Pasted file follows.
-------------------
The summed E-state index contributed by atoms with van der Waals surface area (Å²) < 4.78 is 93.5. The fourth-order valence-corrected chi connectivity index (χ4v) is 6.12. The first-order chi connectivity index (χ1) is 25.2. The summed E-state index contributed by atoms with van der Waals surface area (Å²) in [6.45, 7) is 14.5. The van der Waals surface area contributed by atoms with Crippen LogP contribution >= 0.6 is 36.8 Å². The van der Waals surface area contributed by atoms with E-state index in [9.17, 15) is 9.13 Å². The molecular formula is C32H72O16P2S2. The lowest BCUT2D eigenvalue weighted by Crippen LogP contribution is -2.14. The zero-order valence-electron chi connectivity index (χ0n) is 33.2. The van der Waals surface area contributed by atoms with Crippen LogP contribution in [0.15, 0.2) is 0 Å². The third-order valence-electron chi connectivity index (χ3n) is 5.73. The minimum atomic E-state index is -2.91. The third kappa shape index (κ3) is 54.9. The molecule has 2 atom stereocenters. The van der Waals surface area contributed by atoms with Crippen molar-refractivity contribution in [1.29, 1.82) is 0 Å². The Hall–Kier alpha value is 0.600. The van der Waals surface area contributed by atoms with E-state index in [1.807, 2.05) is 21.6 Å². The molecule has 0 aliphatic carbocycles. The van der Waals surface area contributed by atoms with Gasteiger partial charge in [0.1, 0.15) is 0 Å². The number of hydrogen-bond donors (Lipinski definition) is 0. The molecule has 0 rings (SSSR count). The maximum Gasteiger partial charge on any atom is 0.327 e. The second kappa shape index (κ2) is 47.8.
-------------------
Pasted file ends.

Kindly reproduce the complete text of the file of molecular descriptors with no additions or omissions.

The summed E-state index contributed by atoms with van der Waals surface area (Å²) < 4.78 is 93.5. The fourth-order valence-corrected chi connectivity index (χ4v) is 6.12. The first-order chi connectivity index (χ1) is 25.2. The summed E-state index contributed by atoms with van der Waals surface area (Å²) in [6.45, 7) is 14.5. The van der Waals surface area contributed by atoms with Crippen LogP contribution >= 0.6 is 36.8 Å². The van der Waals surface area contributed by atoms with E-state index in [9.17, 15) is 9.13 Å². The molecular formula is C32H72O16P2S2. The lowest BCUT2D eigenvalue weighted by Crippen LogP contribution is -2.14. The zero-order valence-electron chi connectivity index (χ0n) is 33.2. The van der Waals surface area contributed by atoms with Crippen LogP contribution in [0.15, 0.2) is 0 Å². The third-order valence-electron chi connectivity index (χ3n) is 5.73. The minimum atomic E-state index is -2.91. The third kappa shape index (κ3) is 54.9. The molecule has 2 atom stereocenters. The van der Waals surface area contributed by atoms with Crippen molar-refractivity contribution in [1.29, 1.82) is 0 Å². The Hall–Kier alpha value is 0.600. The van der Waals surface area contributed by atoms with E-state index in [1.807, 2.05) is 21.6 Å². The molecule has 0 aliphatic carbocycles. The van der Waals surface area contributed by atoms with Gasteiger partial charge in [0.1, 0.15) is 0 Å². The number of hydrogen-bond donors (Lipinski definition) is 0. The molecule has 0 rings (SSSR count). The maximum Gasteiger partial charge on any atom is 0.327 e. The second kappa shape index (κ2) is 47.8.